War Elephant

It's probable that you've already heard Deer Tick's debut album, War Elephant: It was originally released last fall, and the only thing that has changed on the new version is the artwork. Over the course of the year since the album's initial release, Deer Tick has built enough of a reputation to warrant the reissue -- and hopefully, a new wave of attention from those who've yet to discover the band.

War Elephant is easy to love for those automatically drawn to its main attributes: warm, scratchy vocals and guitars, fuzzy basslines, and the merging of indie singer-songwriter charm with vintage country accents. Front man John McCauley is twenty-two going on fifty-two, and his songwriting shows an unpolished but compelling level of promise that draws comparison to Two Gallants or M. Ward. War Elephant's opening track, "Art Isn't Real (City of Sin)" is also its strongest, drawing the listener in with its familiar-sounding ache. It's true that Deer Tick feels reminiscent of a gritty intellectual sound that's become as synonymous with the term "indie rock" as the angular humor of bands like Pavement once was.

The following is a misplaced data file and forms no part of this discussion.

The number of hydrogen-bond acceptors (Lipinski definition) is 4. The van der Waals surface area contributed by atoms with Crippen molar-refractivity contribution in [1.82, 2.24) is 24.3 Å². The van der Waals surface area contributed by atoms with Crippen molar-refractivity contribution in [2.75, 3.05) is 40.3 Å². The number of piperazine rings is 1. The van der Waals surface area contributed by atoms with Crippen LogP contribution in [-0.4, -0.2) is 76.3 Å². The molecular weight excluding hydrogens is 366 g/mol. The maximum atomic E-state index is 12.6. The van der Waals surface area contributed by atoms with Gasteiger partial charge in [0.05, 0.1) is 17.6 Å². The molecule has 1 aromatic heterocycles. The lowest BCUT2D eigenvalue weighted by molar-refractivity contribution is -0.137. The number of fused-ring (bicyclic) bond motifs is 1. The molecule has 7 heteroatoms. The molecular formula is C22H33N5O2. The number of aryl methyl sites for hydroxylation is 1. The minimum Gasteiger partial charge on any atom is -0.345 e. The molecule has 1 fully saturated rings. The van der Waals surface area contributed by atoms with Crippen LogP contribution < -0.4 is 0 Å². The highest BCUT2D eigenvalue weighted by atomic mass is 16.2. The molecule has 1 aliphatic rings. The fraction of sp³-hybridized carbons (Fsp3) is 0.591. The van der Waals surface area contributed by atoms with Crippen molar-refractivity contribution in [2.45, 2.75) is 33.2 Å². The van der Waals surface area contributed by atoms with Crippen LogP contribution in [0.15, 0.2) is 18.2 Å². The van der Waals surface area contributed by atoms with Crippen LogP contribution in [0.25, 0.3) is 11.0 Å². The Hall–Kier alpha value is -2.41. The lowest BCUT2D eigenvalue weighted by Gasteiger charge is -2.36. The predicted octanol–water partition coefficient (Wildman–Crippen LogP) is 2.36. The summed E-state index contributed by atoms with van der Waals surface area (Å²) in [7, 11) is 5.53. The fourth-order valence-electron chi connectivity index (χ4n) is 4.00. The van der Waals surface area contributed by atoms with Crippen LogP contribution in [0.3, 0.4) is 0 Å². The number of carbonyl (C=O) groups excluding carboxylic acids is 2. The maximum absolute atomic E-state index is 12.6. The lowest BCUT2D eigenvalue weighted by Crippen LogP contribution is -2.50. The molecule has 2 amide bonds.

At the same time, the fact that you can never quite pin this sound down is a testament to a certain originality. From the noisy steam-engine sound of "These Old Shoes" to the infectious glee of "Spend The Night," McCauley and company work hard to wrap their debut in a shroud of nostalgia. Paired with smart, straightforward lyricism, this aural cloaking works. As an album with plenty of tough, similar-minded competition, it's a solid but potentially forgettable listen; as the first effort by a notably young band, it's exciting to think of where they could take things. Appropriately, Deer Tick solidify their status as "old souls in young bodies" by ending War Elephants with the Sammy Davis Jr. standard "What Kind of Fool Am I?". Unsurprisingly, they nail it.

Deer Tick
Partisan Records

War Elephant